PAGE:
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Court: 2-member board could affirm ruling

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The 7th Circuit Court of Appeals affirmed a decision by the National Labor Relations Board that a northern Indiana steel company must recognize a collective bargaining agreement between the union and the company.

In New Process Steel, L.P., v. National Labor Relations Board, Nos. 08-3517, 08-3518, 08-3709, and 08-3859, the 7th Circuit consolidated the separate appeals by New Process Steel and the National Labor Relations Board following the board's conclusion New Process and International Association of Machinists and Aerospace Workers, AFL-CIO, had enacted a valid collective bargaining agreement.

Union members had to vote on a new collective bargaining agreement with New Process. The parties mentioned the agreement needing to be ratified, but New Process never specified what that process should entail. Based on union bylaws, if a majority of employees didn't vote to approve the contract, the union would then take a vote to strike, in which a two-thirds vote was needed. If employees didn't vote to strike, then the union would accept the contract. That happened in this case, so union representatives told New Process they had an agreement and the collective bargaining agreement was executed.

New Process then decided it wanted to resume negotiations because of complaints it received regarding how the first agreement was accepted. The company also announced it was withdrawing its recognition from the union after receiving a decertification petition.

An administrative law judge found the company had to accept the union contract. The National Labor Relations Board affirmed and also ordered the company to deal with the union as the bargaining representative of the employees.

A key issue in the appeal is whether the board was able to affirm the decision of the ALJ because only two members of the five-member board voted. Statute allows a smaller, three-member panel to have authority to rule on issues, and also allows for two members to constitute a quorum if the third person is unavailable. Due to the expiration of term limits and board vacancies, the vote was made only by the two-person quorum.

The issue of whether the NLRB can proceed with the two-person quorum is pending in several circuits at this time, wrote Judge Joel Flaum. The plain meaning of the statute supports the board's delegation procedure and it had authority to hear the labor dispute in this case and to issue orders regarding the unfair labor practices claim and New Process' withdrawal of recognition of the union, wrote the judge.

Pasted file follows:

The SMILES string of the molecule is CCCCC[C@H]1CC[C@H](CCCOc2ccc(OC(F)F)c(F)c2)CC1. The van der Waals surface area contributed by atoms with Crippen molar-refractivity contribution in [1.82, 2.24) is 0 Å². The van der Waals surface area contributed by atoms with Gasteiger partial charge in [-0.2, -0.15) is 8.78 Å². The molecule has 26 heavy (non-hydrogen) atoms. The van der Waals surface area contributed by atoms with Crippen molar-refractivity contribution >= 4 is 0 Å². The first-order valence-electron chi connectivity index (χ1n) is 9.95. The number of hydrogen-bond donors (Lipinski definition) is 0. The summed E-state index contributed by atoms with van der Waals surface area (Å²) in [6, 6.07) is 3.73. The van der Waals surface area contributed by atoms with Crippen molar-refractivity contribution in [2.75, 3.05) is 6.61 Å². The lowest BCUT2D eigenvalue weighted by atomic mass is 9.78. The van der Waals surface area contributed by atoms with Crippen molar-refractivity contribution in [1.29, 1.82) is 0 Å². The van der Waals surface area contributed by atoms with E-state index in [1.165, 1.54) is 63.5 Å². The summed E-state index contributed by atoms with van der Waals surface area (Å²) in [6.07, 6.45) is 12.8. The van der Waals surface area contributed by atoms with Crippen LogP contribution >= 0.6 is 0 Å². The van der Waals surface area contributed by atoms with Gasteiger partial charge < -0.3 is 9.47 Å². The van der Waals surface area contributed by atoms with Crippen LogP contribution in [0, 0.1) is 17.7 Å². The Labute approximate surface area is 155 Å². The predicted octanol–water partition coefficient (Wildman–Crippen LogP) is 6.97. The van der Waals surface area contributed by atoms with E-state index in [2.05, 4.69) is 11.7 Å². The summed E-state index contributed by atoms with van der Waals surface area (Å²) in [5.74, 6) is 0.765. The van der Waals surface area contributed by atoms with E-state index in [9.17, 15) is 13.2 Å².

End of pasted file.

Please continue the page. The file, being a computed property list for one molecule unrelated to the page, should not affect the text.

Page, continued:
The 7th Circuit affirmed the validity of the collective bargaining agreement. New Process argued the agreement was never ratified as they requested; however, the company never specified what ratification meant and the method to be used. The board's conclusion that New Process can't refuse to recognize the contract because the union didn't follow the company's definition of ratification has a reasonable basis in law. New Process can't insist on any particular method of ratification.

The appellate judges also dismissed New Process' argument that because they believed ratification meant one thing and the union believed it meant another method, there was no "meeting of the minds" and thus, no contract. But because the parties didn't negotiate the meaning of ratification or the method to use, the union was free to decide what method to employ.

Lastly, the 7th Circuit affirmed the board's order forcing New Process to recognize the union as the valid collective bargaining representative for the plant employees. Because the agreement was valid, the company couldn't withdraw recognition from the union.

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  1. I just wanted to point out that Congressman Jim Sensenbrenner, Senator Feinstein, former Senate majority leader Bill Frist, and former attorney general John Ashcroft are responsible for this rubbish. We need to keep a eye on these corrupt, arrogant, and incompetent fools.

  2. Well I guess our politicians have decided to give these idiot federal prosecutors unlimited power. Now if I guy bounces a fifty-dollar check, the U.S. attorney can intentionally wait for twenty-five years or so and have the check swabbed for DNA and file charges. These power hungry federal prosecutors now have unlimited power to mess with people. we can thank Wisconsin's Jim Sensenbrenner and Diane Feinstein, John Achcroft and Bill Frist for this one. Way to go, idiots.

  3. I wonder if the USSR had electronic voting machines that changed the ballot after it was cast? Oh well, at least we have a free media serving as vicious watchdog and exposing all of the rot in the system! (Insert rimshot)

  4. Jose, you are assuming those in power do not wish to be totalitarian. My experience has convinced me otherwise. Constitutionalists are nearly as rare as hens teeth among the powerbrokers "managing" us for The Glorious State. Oh, and your point is dead on, el correcta mundo. Keep the Founders’ (1791 & 1851) vision alive, my friend, even if most all others, and especially the ruling junta, chase only power and money (i.e. mammon)

  5. Hypocrisy in high places, absolute immunity handed out like Halloween treats (it is the stuff of which tyranny is made) and the belief that government agents are above the constitutions and cannot be held responsible for mere citizen is killing, perhaps has killed, The Republic. And yet those same power drunk statists just reel on down the hallway toward bureaucratic fascism.

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